The Loisels arrive home at the Rue des Martyrs, and Mathilde pauses to enjoy her reflection in the mirror. She screams when she sees that the necklace is missing. She and Monsieur Loisel search frantically, but they cannot find the necklace. Monsieur Loisel volunteers to walk back to the ball’s location, searching as he goes. He returns home exhausted and without the necklace. At his instruction, Mathilde writes a letter to Madame Forestier, explaining she will delay in returning the necklace. She lies, claiming that its clasp broke so she is having it repaired. This ruse allows them time to continue the search.

When the Loisels are unable to find the necklace, they use its jewel box to search for a jeweler from whom it might have been purchased. They discover the value of the necklace to be forty thousand francs; a jeweler offers to sell them a duplicate for thirty-six thousand francs. They buy the necklace using Monsieur Loisel’s inheritance of eighteen thousand francs and borrowing the balance, imperiling their future security. Still hopeful of finding the necklace, they secure a promise from the jeweler to buy back the duplicate for thirty-four thousand francs if they return it within three months. However, they do not find the necklace, and they assume crippling debt that forever changes their lives. Monsieur Loisel anticipates a “black misery” that will befall them as a result not only of future physical sacrifice but also of “moral tortures.”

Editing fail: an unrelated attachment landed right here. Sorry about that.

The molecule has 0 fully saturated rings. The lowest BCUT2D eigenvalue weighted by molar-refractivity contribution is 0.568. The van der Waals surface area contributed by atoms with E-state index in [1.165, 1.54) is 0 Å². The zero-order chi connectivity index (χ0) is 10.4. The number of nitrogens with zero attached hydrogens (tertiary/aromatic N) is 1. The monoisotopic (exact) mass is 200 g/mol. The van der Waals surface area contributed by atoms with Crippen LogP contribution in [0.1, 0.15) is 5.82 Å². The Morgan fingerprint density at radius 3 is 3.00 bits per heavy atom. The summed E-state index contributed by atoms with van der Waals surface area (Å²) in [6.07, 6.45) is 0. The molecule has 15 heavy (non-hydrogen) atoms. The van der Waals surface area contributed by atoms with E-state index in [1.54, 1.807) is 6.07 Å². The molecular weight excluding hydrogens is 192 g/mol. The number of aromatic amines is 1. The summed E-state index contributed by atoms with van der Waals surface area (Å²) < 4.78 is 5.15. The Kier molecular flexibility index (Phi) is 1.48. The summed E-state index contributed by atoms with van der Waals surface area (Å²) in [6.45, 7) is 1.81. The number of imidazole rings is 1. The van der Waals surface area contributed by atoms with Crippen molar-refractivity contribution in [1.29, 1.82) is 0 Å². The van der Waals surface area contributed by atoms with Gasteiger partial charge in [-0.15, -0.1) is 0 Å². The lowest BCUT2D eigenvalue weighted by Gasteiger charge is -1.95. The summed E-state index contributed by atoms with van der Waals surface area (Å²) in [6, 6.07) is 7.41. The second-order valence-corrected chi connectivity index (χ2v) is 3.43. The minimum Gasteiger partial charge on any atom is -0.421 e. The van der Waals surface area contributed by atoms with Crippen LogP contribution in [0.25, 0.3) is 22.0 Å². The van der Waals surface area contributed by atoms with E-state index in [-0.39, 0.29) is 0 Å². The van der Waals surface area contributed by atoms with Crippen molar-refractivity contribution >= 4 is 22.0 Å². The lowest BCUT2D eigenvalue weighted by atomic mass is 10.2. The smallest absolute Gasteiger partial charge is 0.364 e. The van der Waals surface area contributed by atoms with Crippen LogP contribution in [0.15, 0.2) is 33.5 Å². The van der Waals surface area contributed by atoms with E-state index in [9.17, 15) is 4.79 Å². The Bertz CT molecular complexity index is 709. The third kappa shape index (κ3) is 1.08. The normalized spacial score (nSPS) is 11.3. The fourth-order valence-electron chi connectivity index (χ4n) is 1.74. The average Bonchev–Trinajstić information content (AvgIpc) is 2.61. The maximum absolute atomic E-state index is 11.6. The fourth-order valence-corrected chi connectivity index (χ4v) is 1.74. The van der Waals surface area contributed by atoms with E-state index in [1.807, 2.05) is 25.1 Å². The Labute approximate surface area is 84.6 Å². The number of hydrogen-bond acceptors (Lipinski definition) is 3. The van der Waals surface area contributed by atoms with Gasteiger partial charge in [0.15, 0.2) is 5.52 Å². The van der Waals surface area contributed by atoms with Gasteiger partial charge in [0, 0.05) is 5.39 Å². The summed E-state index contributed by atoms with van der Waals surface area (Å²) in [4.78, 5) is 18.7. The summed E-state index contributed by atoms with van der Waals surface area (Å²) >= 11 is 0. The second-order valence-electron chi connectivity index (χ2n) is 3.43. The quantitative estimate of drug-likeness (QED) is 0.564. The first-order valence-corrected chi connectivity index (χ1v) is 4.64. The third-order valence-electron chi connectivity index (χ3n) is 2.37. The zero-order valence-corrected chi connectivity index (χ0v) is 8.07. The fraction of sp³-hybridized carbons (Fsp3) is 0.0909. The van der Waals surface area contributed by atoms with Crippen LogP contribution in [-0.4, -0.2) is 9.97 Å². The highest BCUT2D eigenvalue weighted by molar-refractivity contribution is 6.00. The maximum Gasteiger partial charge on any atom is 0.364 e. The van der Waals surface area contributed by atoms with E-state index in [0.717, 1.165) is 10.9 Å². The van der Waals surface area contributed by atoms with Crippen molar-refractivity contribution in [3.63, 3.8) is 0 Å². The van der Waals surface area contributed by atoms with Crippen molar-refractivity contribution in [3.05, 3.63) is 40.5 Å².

When Mathilde takes the newly purchased necklace to Madame Forestier, she fears her acquaintance will discover that the necklace is a replacement. Her greatest concern is that her friend would consider her a thief. Although Madame Forestier scolds Mathilde for delaying the necklace’s return, she never opens the case to inspect it.